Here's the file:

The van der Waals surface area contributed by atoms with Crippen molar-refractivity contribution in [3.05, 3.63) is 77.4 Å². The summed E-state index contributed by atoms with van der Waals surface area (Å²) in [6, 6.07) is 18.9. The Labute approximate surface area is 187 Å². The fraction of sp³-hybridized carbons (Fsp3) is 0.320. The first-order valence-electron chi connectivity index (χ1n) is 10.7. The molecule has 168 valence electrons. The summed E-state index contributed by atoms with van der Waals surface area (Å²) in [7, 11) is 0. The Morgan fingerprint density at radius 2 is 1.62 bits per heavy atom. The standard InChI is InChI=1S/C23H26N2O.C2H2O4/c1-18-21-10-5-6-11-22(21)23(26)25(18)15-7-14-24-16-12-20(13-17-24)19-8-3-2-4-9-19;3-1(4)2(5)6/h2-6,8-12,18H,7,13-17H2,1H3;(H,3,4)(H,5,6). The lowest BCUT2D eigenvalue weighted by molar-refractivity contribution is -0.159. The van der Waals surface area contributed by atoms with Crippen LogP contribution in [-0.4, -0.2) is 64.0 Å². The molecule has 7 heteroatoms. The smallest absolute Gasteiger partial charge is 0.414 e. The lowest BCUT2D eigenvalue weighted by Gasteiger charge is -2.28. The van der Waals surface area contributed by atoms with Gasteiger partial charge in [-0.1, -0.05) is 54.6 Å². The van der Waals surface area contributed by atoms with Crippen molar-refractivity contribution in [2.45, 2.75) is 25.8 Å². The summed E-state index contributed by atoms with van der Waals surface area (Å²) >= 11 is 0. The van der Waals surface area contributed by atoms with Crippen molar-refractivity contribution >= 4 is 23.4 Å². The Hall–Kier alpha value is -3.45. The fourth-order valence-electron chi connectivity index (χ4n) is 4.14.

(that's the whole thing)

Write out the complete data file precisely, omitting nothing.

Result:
The van der Waals surface area contributed by atoms with Crippen molar-refractivity contribution in [3.05, 3.63) is 77.4 Å². The summed E-state index contributed by atoms with van der Waals surface area (Å²) in [6, 6.07) is 18.9. The Labute approximate surface area is 187 Å². The fraction of sp³-hybridized carbons (Fsp3) is 0.320. The first-order valence-electron chi connectivity index (χ1n) is 10.7. The molecule has 168 valence electrons. The summed E-state index contributed by atoms with van der Waals surface area (Å²) in [7, 11) is 0. The Morgan fingerprint density at radius 2 is 1.62 bits per heavy atom. The standard InChI is InChI=1S/C23H26N2O.C2H2O4/c1-18-21-10-5-6-11-22(21)23(26)25(18)15-7-14-24-16-12-20(13-17-24)19-8-3-2-4-9-19;3-1(4)2(5)6/h2-6,8-12,18H,7,13-17H2,1H3;(H,3,4)(H,5,6). The lowest BCUT2D eigenvalue weighted by molar-refractivity contribution is -0.159. The van der Waals surface area contributed by atoms with Crippen LogP contribution in [-0.4, -0.2) is 64.0 Å². The molecule has 7 heteroatoms. The smallest absolute Gasteiger partial charge is 0.414 e. The lowest BCUT2D eigenvalue weighted by Gasteiger charge is -2.28. The van der Waals surface area contributed by atoms with Gasteiger partial charge in [-0.1, -0.05) is 54.6 Å². The van der Waals surface area contributed by atoms with Crippen molar-refractivity contribution in [2.45, 2.75) is 25.8 Å². The summed E-state index contributed by atoms with van der Waals surface area (Å²) >= 11 is 0. The van der Waals surface area contributed by atoms with Crippen molar-refractivity contribution >= 4 is 23.4 Å². The Hall–Kier alpha value is -3.45. The fourth-order valence-electron chi connectivity index (χ4n) is 4.14.